AVG Automation Touts Low-cost, American-made Products

The company weighs in on the auto industry bailout and “wasteful” automation spending by Detroit’s Big 3, while rolling out new automation products.

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While the economic downturn is taking a toll on many companies, at least one supplier of low-cost automation products says its sales are on the rise.

It’s been about four years since AVG Automation (www.avg.net) launched its EZAutomation direct sales division based on a low-cost, e-commerce model. “Every single year, we’ve had a growth year, and in fact, the last quarter of 2008 was our best fourth quarter of all, despite so much uncertainty in the market,” said Shalli Kumar, AVG chief executive officer. Kumar made his remarks during a Jan. 9 press conference held at the company’s Carol Stream, Ill., headquarters to announce several new products, and to discuss the company’s views on the proposed federal bail-out of the U.S. automotive industry.

Kumar attributed the recent strong growth in his company’s sales in part to budgetary cutbacks at many manufacturing companies. This is causing broader acceptance of “innovative” automation products such as those made by AVG, which can provide a significantly lower-cost alternative to products supplied by well-known vendors such as Rockwell Automation and GE, he said.

Drop-in savings

AVG’s Uticor division, in Bettendorf, Iowa, for example, recently launched a series of visualization panels that are drop-in replacements for Rockwell’s PanelVision and GE’s QuickPanel product lines that can save manufacturers up to 50 percent per installation, AVG said. Another product announced at the press event—EZ Remote I/O on EtherNet/IP—provides a module with eight analog input/output channels and built-in EtherNet/IP network capability that can plug into a Rockwell Allen-Bradley Logix family programmable logic controller (PLC) system. The EZ Remote I/O module’s $300 price compares to around a $1,000 cost for comparable capability from Rockwell, Kumar said.

AVG also launched new software products at the press conference, including EZ Plant View, a $299 package that allows plant management to remotely view, drill down or take control of the operations of multiple machines on a factory floor using an Ethernet or Internet connection. The EZ Plant View software requires AVG’s $99 RMC (for remote monitoring and control) card—introduced about a year ago—to be installed on each machine to be monitored. Also new is the capability for AVG’s EZ Soft HMI (for human-machine interface) software—developed for the company’s EZ Series Touch Panels—to run on any Microsoft Windows-based computer.

In addition to offering significant cost savings on automation products, Kumar contends that AVG is one of the last companies that still manufactures all of its products in the United States. All AGV products are made either in Bettendorf, where the EZ Automation and Uticor division are headquartered, or at AVG’s Carol Stream plant. Perhaps 50 percent of automation products supplied by Rockwell and GE are manufactured offshore, according to Kumar. He said that AVG can keep pricing on its U.S.-made products competitive with those made offshore thanks to innovative designs that make heavy use of surface mount technology, enabling automated manufacturing.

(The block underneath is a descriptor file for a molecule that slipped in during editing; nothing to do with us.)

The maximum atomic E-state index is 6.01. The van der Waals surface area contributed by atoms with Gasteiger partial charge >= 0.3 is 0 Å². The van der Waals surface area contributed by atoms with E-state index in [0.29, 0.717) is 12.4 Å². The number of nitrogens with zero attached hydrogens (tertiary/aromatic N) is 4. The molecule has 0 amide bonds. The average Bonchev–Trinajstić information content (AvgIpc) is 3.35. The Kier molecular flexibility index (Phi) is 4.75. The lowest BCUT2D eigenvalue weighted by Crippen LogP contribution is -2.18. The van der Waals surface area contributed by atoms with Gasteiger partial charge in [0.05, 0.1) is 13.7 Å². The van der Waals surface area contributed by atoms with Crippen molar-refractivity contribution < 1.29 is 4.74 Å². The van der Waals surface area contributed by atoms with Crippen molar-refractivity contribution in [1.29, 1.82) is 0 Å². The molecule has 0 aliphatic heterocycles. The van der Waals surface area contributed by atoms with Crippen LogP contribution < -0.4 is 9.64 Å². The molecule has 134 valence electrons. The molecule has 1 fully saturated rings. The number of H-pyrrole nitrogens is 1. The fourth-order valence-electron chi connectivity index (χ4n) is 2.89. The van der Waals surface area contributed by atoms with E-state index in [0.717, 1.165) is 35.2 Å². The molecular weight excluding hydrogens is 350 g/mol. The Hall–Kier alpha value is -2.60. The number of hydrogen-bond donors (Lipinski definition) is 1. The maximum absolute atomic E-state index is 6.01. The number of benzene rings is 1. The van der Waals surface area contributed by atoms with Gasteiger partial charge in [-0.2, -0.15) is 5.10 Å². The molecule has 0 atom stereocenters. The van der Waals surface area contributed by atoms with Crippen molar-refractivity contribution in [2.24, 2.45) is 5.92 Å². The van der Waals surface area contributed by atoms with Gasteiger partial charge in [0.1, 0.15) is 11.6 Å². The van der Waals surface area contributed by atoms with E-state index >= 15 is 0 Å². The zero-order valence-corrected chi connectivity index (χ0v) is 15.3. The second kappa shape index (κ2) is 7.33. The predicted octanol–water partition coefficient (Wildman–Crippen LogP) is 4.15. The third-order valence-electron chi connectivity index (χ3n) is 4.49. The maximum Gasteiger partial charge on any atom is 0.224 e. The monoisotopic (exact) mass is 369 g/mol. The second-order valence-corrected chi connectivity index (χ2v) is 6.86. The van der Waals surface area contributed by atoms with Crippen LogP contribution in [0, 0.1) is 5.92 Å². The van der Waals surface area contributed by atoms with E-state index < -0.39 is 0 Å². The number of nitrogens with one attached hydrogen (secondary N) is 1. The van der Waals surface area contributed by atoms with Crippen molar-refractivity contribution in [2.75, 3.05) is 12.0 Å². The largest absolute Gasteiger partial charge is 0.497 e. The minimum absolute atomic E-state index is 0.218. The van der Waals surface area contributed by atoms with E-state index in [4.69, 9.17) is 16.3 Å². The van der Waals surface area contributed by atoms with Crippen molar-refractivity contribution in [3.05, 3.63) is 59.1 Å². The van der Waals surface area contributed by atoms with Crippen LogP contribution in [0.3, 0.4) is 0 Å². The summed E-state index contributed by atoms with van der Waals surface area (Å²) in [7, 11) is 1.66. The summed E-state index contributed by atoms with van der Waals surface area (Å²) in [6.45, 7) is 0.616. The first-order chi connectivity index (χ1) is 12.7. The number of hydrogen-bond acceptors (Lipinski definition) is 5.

Hey Lou!

Kumar said that AVG is hoping to instigate public discussion on the proposed federal bailout of U.S. automotive suppliers based on what he said is “wasteful spending” on automation by the Detroit 3 automakers. He has written letters on the topic to several well-known commentators, including CNN anchor and syndicated radio show host Lou Dobbs.

“While the taxpayer is being asked to fork up billions of dollars to bail out the automotive industry, the Big 3 continue to waste hundreds of millions of dollars every year on plant automation alone,” Kumar said in a Dec. 19 letter to Dobbs, which he released at the press conference. “General Motors, Chrysler, as well as Ford, do not allow competitive bidding on automation control devices while protecting their old, inefficient and outdated suppliers such as Rockwell and GE.

“Detroit spends close to $1.2 billion per year on automation control products that are supposed to increase plant productivity and reduce costs. Most of these products are not even manufactured in the U.S. any more,” Kumar said in another part of the letter. “On the other hand, there are American companies that can provide better products for half the cost, saving Detroit $600 million per year, with products that are manufactured in the United States of America, further creating additional high tech manufacturing jobs here in the homeland.”

AVG’s position, Kumar told editors at the press conference, is that “the bailout is OK, but with some really stringent conditions. Rockwell, in a way, is a partner of ours; we do a lot of things together,” Kumar pointed out. But if U.S. automakers moved to a more open policy on automation buying that didn’t lock in suppliers such as Rockwell, he said, the savings could be significant.

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